Dennis Coffey is hoping that at 70, and with 56 years in the music business, he can finally take the “un” out of his unsung hero status.
The Detroit-born guitarist’s name is best-known to aficionados who have dug deep enough to find out he’s responsible for the wah-wah introduction to the Temptations’ “Cloud Nine” or the pure, sweet guitar figure at the start of “Just My Imagination” — just a couple of credits in a session career at Motown, Invictus and other iconic labels and for artists such as Quincy Jones, Ringo Starr, Tom Jones and Barbra Streisand. Or they might know him from “Scorpio,” the Top 10, gold-certified 1971 instrumental hit that made Coffey the first white artist to perform on TV’s “Soul Train.”
These days, however, the goal is to get Coffey props for his past via a fresh present — a new album, “Dennis Coffey,” that comes out Tuesday on London-based Strut Records and showcases playing that’s as fleet-fingered and accomplished as any of the rock and funk worlds’ more readily recognized six-stringers. Guest singers such as Paolo Nutini, Lisa Kekaula of the Bellrays and fellow Michiganders Mayer Hawthorne, Mick Collins (the Gories, the Dirtbombs) and the Detroit Cobras’ Rachel Nagy will help bring some people to the party, but once they’re in Coffey will certainly keep them there with the 11-track album’s combination of originals and new versions of songs from his well-credentialed past.
“Believe it or not, this was always my goal,” Coffey says of succeeding as an artist in his own right. “It’s pretty popular knowledge that Motown didn’t put the names of the musicians on their albums. What I had was ‘Scorpio,’ so I had a year of touring and getting out there and doing ‘The Mike Douglas Show’ and ‘American Bandstand’ and ‘Soul Train’ twice. I had at least gotten out of the crowd and gotten some recognition through my own albums.
“What people keep saying to me, when they read my book (“Guitars, Bars, and Motown Superstars” in 2004) or find out another way, is, ‘We had no idea you played on all these hits. We knew you played on some stuff at Motown, but not all this!’ Hopefully we can make that more common knowledge.”
That certainly seems to be happening. Since returning to music full-time in 2006 after nearly 20 years in the auto manufacturing industry, the thrice-married Coffey -- a father of five and grandfather of six who resides in Farmington -- has been earning plaudits such as a Rhythm & Blues Foundation Pioneer Award in 2008 and a Heroes & Legends Achievement in Music honor the following year, as well as regular bookings at the respected Ponderosa Stomp festivals. He received a Distinguished Achievement Award at this month’s Detroit Music Awards, and the New York Times wrote up “Dennis Coffey” as part of its Sunday “Playlist” recommendations.
And in addition to his album, Coffey also plays on upcoming releases by Hawthorne and Booker T. Jones.
“Dennis might be more popular now than he was in his heyday,” notes “Dennis Coffey” producer Al Sutton, who owns Rust Belt Studios in Royal Oak and is Kid Rock’s chief recording engineer. “He’s being focused on more and there’s a resurgence of young kids who are hearing him, as opposed to back in the day when he was playing...on other people’s records. I’d like to think more people are hip to him than they were back then.”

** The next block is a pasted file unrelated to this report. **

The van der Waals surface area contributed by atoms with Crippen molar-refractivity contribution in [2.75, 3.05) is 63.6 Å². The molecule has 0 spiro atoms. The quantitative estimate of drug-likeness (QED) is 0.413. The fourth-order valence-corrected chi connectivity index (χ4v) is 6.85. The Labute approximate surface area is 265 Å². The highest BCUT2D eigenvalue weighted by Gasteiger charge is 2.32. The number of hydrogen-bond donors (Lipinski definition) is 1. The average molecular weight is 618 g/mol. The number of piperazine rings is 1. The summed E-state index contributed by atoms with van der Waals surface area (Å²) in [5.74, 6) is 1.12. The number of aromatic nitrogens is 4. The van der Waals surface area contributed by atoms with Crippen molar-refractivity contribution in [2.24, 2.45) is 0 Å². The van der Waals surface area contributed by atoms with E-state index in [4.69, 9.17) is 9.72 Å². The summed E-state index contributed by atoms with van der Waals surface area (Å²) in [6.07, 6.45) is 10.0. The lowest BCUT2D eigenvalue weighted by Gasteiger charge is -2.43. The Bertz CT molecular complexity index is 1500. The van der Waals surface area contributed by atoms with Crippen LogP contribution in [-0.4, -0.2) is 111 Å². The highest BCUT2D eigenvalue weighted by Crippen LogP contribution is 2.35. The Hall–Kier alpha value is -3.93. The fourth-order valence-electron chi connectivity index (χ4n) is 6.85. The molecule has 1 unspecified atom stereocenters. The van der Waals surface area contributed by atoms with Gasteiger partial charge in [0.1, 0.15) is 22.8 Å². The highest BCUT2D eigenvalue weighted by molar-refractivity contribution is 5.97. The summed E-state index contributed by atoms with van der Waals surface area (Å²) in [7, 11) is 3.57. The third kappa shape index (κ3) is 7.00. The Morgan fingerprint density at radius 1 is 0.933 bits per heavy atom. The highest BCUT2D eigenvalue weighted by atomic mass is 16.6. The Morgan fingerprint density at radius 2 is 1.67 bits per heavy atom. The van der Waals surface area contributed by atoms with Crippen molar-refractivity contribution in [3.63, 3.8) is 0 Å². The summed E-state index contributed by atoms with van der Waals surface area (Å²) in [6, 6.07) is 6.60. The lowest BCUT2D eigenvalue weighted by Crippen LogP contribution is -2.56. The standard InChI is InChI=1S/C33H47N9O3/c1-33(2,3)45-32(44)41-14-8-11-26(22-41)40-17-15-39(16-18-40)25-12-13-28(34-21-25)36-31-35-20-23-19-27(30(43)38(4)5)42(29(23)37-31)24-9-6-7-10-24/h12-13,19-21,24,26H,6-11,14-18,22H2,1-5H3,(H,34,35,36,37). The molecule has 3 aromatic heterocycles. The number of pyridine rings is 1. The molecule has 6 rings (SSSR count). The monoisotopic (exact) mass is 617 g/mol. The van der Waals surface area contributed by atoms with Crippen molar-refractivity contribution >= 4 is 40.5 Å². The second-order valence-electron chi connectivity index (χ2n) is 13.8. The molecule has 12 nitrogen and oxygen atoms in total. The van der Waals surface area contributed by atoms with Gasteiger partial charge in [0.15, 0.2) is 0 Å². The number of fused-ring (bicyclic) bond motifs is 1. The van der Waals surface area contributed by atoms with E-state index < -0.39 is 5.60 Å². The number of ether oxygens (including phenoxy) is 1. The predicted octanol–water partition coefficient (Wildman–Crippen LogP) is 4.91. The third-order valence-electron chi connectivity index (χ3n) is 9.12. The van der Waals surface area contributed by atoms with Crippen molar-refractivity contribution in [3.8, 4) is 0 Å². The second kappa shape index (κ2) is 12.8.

And Coffey is hoping that having Sutton and a dedicated management team -- Chris Peters and Chris Fuller of Detroit’s Bad Data Management -- will make a difference this time out.
“I know how to make records. I’ve been doing that all my life,” Coffey says. “The challenging part is what do you do after you record the music? What’s the plan? These guys sat down with me and said, ‘Here’s a two-page plan of what we’re gonna do with your career and recording the record and after the record’s done.’
“So the team’s working hard, and everything’s coming together. I appreciate that my team presented me with a plan, and the plan is being implemented.”
Music became Coffey’s plan from a young age. He started playing guitar at age 13, after visiting cousins who lived in the Upper Peninsula’s Copper City and also played. “They were playing acoustic guitars and singing country-western songs,” he recalls. “They showed me a few chords and got me started.
“And when I came back (to Detroit) I took some lessons, but at the end of the day rock ‘n’ roll was just beginning and none of the teachers know how to play that stuff, so you really had to jsut buy the records and spend time learning them, which could be tedious.
Coffey learned enough to cut his first record -- backing singer Vic Gallon on “I’m Gone” -- in 1955, when he was 15 years old and a sophomore at Mackenzie High School. With the Royaltones Coffey both recorded and backed other artists, Del Shannon, and through other work he developed enough of a reputation in Detroit that it wasn’t long before Motown came calling to make Coffey part of its Funk Brothers corral.
“One day I got a phone call from (bass player) James Jamerson at Motown, and he introduced me to Hank Crosby,” who was Stevie Wonder’s producer and a contractor for studio musicians. Motown had purchased Golden World Studios, where Coffey was a regular, and began using it as a workshop for producers and songwriters “to experiment and take more time to develop ideas” they had for their songs before cutting them in Hitsville’s Studio A.
After nearly a month there, Norman Whitfield brought an arrangement for a new song he had called “Cloud Nine” to the musicians. “I had this wah-wah pedal in my kit,” Coffey says, “so I used that on the introduction figure to ‘Cloud Nine,’ and Norman said, ‘That’s what I’m looking for.’ So within two weeks I was at Hitsville, playing with the Funk Brothers and doing ‘Cloud Nine,’ and then I just never left.”
With an appetite for invention and new technology, Coffey became a favorite of Whitfield’s and a key ingredient in modernizing Motown’s sound during the late 60s. “Every time I’d come in, I’d have this bag of tricks, special effects, and (Whitfield) would say, ‘What do you have today?’,” Coffey remembers. He introduced fuzztone and echoplex on the Temptations’ “Psychedelic Shack,” for instance, and also recorded on songs by the Four Tops, Marvin Gaye, Diana Ross and the Supremes, Stevie Wonder and the Spinners, and on the Undisputed Truth’s “Smiling Faces Sometimes.” But because he was not contractually bound to Motown like the other Funk Brothers, Coffey was able to work with artists on other labels, including George Clinton and the Parliaments (“I Wanna Testify”), Freda Payne (“Band of Gold”), Wilson Pickett and Funkadelic.